input club retype norcal 2018

Posted On 11/29/2018 By In News

Understanding Dual USB Type-C On Input Club’s RE:Type Keyboard

This is an article about a small thing. But it’s a pretty neat small thing. And you can find it on some of Kono Store’s upcoming keyboards.

Here comes dual USB Type-C.

Wheee, USB Type-C

There’s been a recent shift in removable keyboard cables from microUSB to USB Type-C. Aside from some of the obvious benefits, like better physical durability and a symmetrical plug, USB Type-C offers better bandwidth and loads of flexibility. Using Alt Modes, you can use the USB Type-C pipeline to deliver DisplayPort, Thunderbolt 3, and more. One of the features I find most interesting, though, is Power Delivery (PD).

Simply put, if your USB Type-C ports support PD, one device can power another. For example, a portable USB Type-C monitor can be powered by the laptop you connect it to, giving you a one-cable way to have two displays. You could reverse that and power your laptop by connecting it to a USB Type-C monitor that’s plugged into an outlet. And so on.

What’s more, you can send data along with the power, all over one cable.

input club retype norcal 2018

It’s really, really, really important to understand that USB Type-C is simply a connector and a cable–a pipeline, if you will. What is able to run through that pipeline is what makes USB Type-C such a big deal. It can USB 2.0, USB 3.1, DisplayPort, Thunderbolt 3, power, and so on.

Anyway. If one USB Type-C port is good, it follows that two is better. Because then you can get creative. That’s what Input Club is doing with the upcoming RE:Type, which was on display at the NorCal Meetup 2018 in prototype form.

The Shift

There are two benefits to dual USB Type-C on a keyboard. One is simply about cable management; you have two options for where to plug in your keyboard cable. Nice. But there’s a lot more you can do when you can pass data and power through either port. It means the keyboard is no longer necessarily a “peripheral” in the sense that it’s not necessarily at the end of the power/data pipe. Here are some examples:

Outlet→ PC → Keyboard

Outlet→ Keyboard→ PC

Outlet→ PC→ Keyboard→ Mouse

Outlet→ PC→ Keyboard→ Phone

Outlet→ PC→ Keyboard→ External Monitor

Outlet→ PC→ Keyboard→ External Storage

There are some caveats to the above. First and foremost, there’s a serious data limitation on these ports; they’re only USB 2.0 High Speed, so they’re limited to 480 Mbps. That’s a far cry from USB 3.1’s 5Gbps (Gen1) or 10Gbps (Gen2), so you wouldn’t want to, for example, use connected external storage to transfer large data files. That also means that only external monitors that support USB 2.0 can play here.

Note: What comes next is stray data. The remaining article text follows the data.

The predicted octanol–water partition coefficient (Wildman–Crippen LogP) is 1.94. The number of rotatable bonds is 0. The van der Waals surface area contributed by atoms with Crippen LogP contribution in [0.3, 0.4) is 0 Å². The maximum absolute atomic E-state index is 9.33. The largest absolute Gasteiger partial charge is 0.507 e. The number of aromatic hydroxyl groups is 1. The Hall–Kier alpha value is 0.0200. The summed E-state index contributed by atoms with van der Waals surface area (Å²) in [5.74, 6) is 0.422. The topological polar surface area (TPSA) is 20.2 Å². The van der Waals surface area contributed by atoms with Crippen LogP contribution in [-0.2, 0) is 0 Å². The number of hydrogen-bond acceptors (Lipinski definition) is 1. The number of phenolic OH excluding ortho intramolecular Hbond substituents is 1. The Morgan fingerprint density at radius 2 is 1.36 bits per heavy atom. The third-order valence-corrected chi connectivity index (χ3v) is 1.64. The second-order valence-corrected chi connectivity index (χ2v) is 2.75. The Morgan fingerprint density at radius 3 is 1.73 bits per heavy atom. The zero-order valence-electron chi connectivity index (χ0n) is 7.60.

input club retype norcal 2018

Using an additional port on a keyboard as a passthrough or hub for charging a phone or even passing data is nothing new. And with the RE:Type, Input Club chose to play things a little conversative by sticking with USB 2.0 instead of employing USB 3.1 and other Alt Modes.

(That was strategic, though. A Kono Store rep confirmed through Input Club that the idea there is all about future proofing. They expect a raft of USB Type-C adoption on devices like mice. Thus, they wanted the future-looking USB Type-C port but didn’t need anything more than USB 2.0 to serve a mouse.) But they did see fit to include PD, which is largely what unlocks the above device flows.

The one configuration listed above that was previously not possible is Outlet→ Keyboard→ PC, where the keyboard itself is the device that’s plugged into the wall. That changes the paradigm on your desktop in terms of cables and how things flow, and it raises the question of what you might be able to configure with three or even four USB Type-C ports on the keyboard.

Type-C Isn’t Type-C Isn’t Type-C

You may have gathered this from the above, but one of the frustrating bits about USB Type-C is that the port itself tells you little about what a given device can do with it. That issue is already present in the Kono Store family: Although the new Hexgears Gemini Dusk and Gemini Dawn keyboards also have dual USB Type-C ports, they don’t have the same capabilities as the dual USB Type-C ports on the RE:Type. Per a Kono Store rep, “They’re not a hub or USB Power Delivery system. They just provide alternative cable locations.”

So it goes. It’s still handy to have some cabling options, but note well what you can and can’t do with the Gemini Dusk or Dawn, the RE:Type, and any other dual USB Type-C ported keyboards you encounter.

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Seth Colaner

Editor in Chief of Keychatter. Irrepressibly interested in things. Loves devices that click and clack. Data nerd. Proud Midwesterner. Pass the buffalo chicken dip.

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